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Postgres: VACUUM

P: n/a
lnd


Any comments on multi-versioning problem:

As far as I understand from PG documentation, *CURRENTLY* VACUUM must be run
regulary, otherwise:

-Q. database will grow as fast as there are many DML going on it, won't it?

-Q. transaction ID may wrap - no doubt here.

-Q. Good news that VACUUM nowdays can run in parallel with other db activity
(non locking mode) and that pg_vacuum automates execution of VACUUM - this is
so, ins't it?

- Q. Bad knews that VACUUM must eventually scan every row(in fact, every row
and index pages?) in the database(?):
- if this is true(?) then can anyone give an idea on how long it runs
for a paticular size of the database and how much it slowdowns a database?

Thank you in advance,

Laimutis Nedzinskas
Reykjavik, Iceland




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TIP 9: the planner will ignore your desire to choose an index scan if your
joining column's datatypes do not match

Nov 22 '05 #1
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2 Replies


P: n/a
- Q. Bad knews that VACUUM must eventually scan every row(in fact, every row
and index pages?) in the database(?):
- if this is true(?) then can anyone give an idea on how long it runs
for a paticular size of the database and how much it slowdowns a database?
On heavily used databases (over 100,000 transactions an hour), vacuum is
a killer and
needs to be run pretty much concurrently with operation. This is
especially true if you
database is doing large amounts of updates and deletes. Vacuum is also
very hard on
the database hardware, if you do not want to see significant performance
hits -- you
need to have a lot of hard drive IO. Think 4-8-12 hard drives.

If you are only doing say (5000,10000) transactions and hour or
somewhere in between
you may get away with running vacuum in an off peak time.

Sincerely,

Joshua D. Drake



Thank you in advance,

Laimutis Nedzinskas
Reykjavik, Iceland




---------------------------(end of broadcast)---------------------------
TIP 9: the planner will ignore your desire to choose an index scan if your
joining column's datatypes do not match

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TIP 4: Don't 'kill -9' the postmaster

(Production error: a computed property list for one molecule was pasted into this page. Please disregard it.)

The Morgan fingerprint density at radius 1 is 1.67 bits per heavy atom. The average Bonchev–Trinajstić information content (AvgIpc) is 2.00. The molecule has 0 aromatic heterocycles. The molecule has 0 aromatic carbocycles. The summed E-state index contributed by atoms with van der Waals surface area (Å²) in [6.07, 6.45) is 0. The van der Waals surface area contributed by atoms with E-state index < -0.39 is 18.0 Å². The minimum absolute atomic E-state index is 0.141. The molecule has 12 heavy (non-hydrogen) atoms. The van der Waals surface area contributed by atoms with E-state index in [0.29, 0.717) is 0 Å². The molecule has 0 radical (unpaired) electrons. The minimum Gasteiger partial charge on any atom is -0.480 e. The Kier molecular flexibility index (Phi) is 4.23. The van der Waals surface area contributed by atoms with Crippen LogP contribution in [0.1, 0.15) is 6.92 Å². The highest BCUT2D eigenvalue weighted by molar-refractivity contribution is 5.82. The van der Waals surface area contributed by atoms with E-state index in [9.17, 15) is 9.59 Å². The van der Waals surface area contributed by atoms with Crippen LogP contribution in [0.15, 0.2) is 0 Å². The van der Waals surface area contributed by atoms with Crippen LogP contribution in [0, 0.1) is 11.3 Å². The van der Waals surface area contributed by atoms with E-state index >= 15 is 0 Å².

Nov 22 '05 #2

P: n/a
1. Yes. Every data-modifying transaction will create a new tuple, growing
the physical db by at least the size of the row.

2. Yes.

3. Yes. VACUUM (not VACUUM FULL!) can be run in parallel with normal
database activity.

4. The size of the database isn't what counts, it's how quickly you expire
rows (by update/delete). I run a pair of dbs, with several schemas each,
that expire tuples about as often as you can imagine -- an
insert/update/delete cycle on multiple tables, about half a dozen
connections doing this simultaneously at a rate of several hundred to
several thousand a minute depending on the time of day.

I have a script that creates a lock file, runs a VACUUM VERBOSE ANALYZE,
and removes the lockfile, set to run via cron every 5 minutes. It
currently takes the less-used db about 10 minutes per VACUUM ANALYZE and
the intensely updated one 30-45 minutes -- thus the lockfile, so cron
doesn't try to run more than one vacuum per db simultaneously.

I do notice a slight performance penalty when certain tables are hit, but
it's nothing severe -- certainly not severe enough to dissuade me to run
the vacuum less often (it's pretty much always running with this scheduling
and the time it takes per run) compared to how badly this database bloats
and becomes unusable if I don't run it so often.

To satisfy the curious, the data directory is currently 18GB on disk.

At 15:50 1/14/2004, ln*@hnit.is wrote:

Any comments on multi-versioning problem:

As far as I understand from PG documentation, *CURRENTLY* VACUUM must be run
regulary, otherwise:

-Q. database will grow as fast as there are many DML going on it, won't it?

-Q. transaction ID may wrap - no doubt here.

-Q. Good news that VACUUM nowdays can run in parallel with other db activity
(non locking mode) and that pg_vacuum automates execution of VACUUM - this is
so, ins't it?

- Q. Bad knews that VACUUM must eventually scan every row(in fact, every row
and index pages?) in the database(?):
- if this is true(?) then can anyone give an idea on how long it runs
for a paticular size of the database and how much it slowdowns a database?

Thank you in advance,

Laimutis Nedzinskas
Reykjavik, Iceland




---------------------------(end of broadcast)---------------------------
TIP 9: the planner will ignore your desire to choose an index scan if your
joining column's datatypes do not match

---------------------------(end of broadcast)---------------------------
TIP 9: the planner will ignore your desire to choose an index scan if your
joining column's datatypes do not match

Nov 22 '05 #3

This discussion thread is closed

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